From Gay Pride to Jewish Pride

Jewish Pride Flag

It was some time back, perhaps on my last trip to Israel, that I first saw a rainbow pattern kippah (Jewish ritual skullcap). I don’t know if it was meant to be a “Pride” kippah, but that’s how I interpreted it, and I bought it. My brother is gay. I performed his wedding to an Israeli man (a doctor! Sigh of Jewish pride).

So, when Pride Month rolled around this year, given the amount of push back people in the LGBTQ community have endured in the last couple of years, I felt like I had to represent. I could have pulled out my “Proud of my Gay Brother” T-shirt, but it was old, and now so am I, so I opted for the kippah, instead.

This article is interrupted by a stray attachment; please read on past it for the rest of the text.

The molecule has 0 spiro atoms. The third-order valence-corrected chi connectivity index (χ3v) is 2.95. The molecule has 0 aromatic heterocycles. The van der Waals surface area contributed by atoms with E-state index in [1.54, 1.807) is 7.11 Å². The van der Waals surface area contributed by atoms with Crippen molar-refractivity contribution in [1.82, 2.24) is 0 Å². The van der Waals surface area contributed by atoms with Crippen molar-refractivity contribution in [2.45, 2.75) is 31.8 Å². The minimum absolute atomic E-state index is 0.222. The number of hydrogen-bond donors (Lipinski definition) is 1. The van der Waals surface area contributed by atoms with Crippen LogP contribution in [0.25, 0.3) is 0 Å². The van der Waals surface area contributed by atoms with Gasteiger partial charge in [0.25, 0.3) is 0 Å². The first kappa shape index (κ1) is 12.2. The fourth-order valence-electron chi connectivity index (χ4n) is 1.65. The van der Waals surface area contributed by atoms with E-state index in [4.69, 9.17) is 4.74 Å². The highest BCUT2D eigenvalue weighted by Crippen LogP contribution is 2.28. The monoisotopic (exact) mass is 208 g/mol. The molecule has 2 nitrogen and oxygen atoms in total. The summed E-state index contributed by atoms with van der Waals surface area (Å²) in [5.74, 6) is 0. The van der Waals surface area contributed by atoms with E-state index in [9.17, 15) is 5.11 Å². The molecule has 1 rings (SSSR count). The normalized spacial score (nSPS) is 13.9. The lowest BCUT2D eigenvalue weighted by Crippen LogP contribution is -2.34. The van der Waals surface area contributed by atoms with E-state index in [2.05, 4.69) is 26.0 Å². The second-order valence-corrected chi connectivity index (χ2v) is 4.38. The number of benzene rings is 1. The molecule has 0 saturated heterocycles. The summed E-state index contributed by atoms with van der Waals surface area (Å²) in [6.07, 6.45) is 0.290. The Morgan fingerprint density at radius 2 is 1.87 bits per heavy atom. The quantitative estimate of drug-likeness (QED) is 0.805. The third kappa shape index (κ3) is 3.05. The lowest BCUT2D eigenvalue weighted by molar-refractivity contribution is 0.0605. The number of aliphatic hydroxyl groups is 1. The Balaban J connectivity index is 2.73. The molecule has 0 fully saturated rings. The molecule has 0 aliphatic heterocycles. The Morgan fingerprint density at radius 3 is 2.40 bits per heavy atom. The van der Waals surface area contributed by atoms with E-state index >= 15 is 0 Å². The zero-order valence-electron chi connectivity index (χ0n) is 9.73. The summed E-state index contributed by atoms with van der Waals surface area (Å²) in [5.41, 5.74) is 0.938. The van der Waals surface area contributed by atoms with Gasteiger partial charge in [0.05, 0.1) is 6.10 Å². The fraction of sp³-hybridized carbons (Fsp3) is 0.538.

Now this is a little out of character for me. I am a Reform rabbi, and one of the reforms of Reform Judaism 200 years ago was the community decision a Jew need not wear Jewish-distinctive garb anymore. Being invited into modern life, Reform Judaism encouraged Jews to dress as modern people. Thus, few Reform Jews wear kippahs or tzitzit (ritual fringes, as commanded in Numbers 15:38) outside the synagogue anymore. This was true of me also. Thus, wearing my queer Pride kippah all the time was a departure.

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